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Subscribers’ transactions under threat as N120bn USSD debt tears telcos, banks apart

Barring last-minute settlement between telecom operators and banks, bank customers may be unable to make financial transactions a...

Barring last-minute settlement between telecom operators and banks, bank customers may be unable to make financial transactions as the two institutions continue to argue over a backlog of debt owed telecom companies.

The telcos have threatened to disconnect bank customers from accessing the USSD because of a N120 billion debt they are owed by the latter.

Most bank customers now use online banking transactions that depend on the Unstructured Supplementary Service Data (USSD) platform to function. USSD is provided by the telecom operators in the country.

Already, the Association of Licensed Telecoms Operators of Nigeria (ALTON) has asked its members to give individual debtor banks an ultimatum, which expired on Friday, May 26.

Though the ultimatum was at the preference of the affected mobile network operator (MNOs), Daily Trust learnt that individual telecoms operators have written to the affected Deposit Money Banks (DMBs) giving them an ultimatum to make payment or get disconnected from May 31.

ALTON’s Head of Operations, Gbolahan Awonuga said: “If the DMBs fail to honour this ultimatum, the disconnection begins in earnest.”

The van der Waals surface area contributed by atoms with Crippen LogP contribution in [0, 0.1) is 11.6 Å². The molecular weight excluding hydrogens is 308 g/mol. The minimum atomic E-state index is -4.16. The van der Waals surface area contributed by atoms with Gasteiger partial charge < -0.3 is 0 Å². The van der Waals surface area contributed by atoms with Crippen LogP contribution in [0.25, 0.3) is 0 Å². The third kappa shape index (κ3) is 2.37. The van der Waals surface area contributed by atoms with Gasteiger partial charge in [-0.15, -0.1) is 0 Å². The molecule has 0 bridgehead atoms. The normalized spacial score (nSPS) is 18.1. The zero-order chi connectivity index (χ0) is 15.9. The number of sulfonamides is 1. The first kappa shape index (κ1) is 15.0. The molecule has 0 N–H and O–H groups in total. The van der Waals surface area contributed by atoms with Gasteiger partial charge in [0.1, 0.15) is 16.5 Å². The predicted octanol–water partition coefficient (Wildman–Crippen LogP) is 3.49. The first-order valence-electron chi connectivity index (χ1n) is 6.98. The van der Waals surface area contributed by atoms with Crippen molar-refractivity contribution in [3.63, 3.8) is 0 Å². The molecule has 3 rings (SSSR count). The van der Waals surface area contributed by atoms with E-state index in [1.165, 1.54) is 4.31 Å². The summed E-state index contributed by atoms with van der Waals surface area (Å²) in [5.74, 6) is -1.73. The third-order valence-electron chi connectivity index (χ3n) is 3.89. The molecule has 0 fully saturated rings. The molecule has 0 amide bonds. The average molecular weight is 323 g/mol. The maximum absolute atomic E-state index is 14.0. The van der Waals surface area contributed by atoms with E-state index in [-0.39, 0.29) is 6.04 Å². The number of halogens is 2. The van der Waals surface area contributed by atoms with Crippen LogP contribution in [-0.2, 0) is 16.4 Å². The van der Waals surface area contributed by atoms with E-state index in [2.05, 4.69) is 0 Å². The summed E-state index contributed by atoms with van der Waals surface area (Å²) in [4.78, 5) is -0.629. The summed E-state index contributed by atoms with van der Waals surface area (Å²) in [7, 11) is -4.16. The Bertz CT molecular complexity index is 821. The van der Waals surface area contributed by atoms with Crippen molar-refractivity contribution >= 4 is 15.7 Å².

According to him, the operators have the support of the Nigerian Communications Commission (NCC) and the Ministry of Communications and Digital Economy to disconnect the banks.

However, an aide to the outgoing Minister of Communications and Digital Economy, Prof. Isa Ali Ibrahim Pantami, said his principal had waded into the crisis and contacted the CBN on a possible resolution.

This much was confirmed by the CBN Acting Director of Corporate Communication, Dr Abdulmumin Isa, who said, “The CBN is very much aware of the protracted dispute between the banks and telcos and has been engaging all stakeholders to ensure an amicable resolution.”

According to him, the direct intervention of the CBN in March 2021 resulted in per session billing of N6.98 billion (including settling any outstanding fees) between the banks and telcos.

He added that the issue between the banks and telecom operators was due to a technical crisis, which led to the accumulation of a huge debt.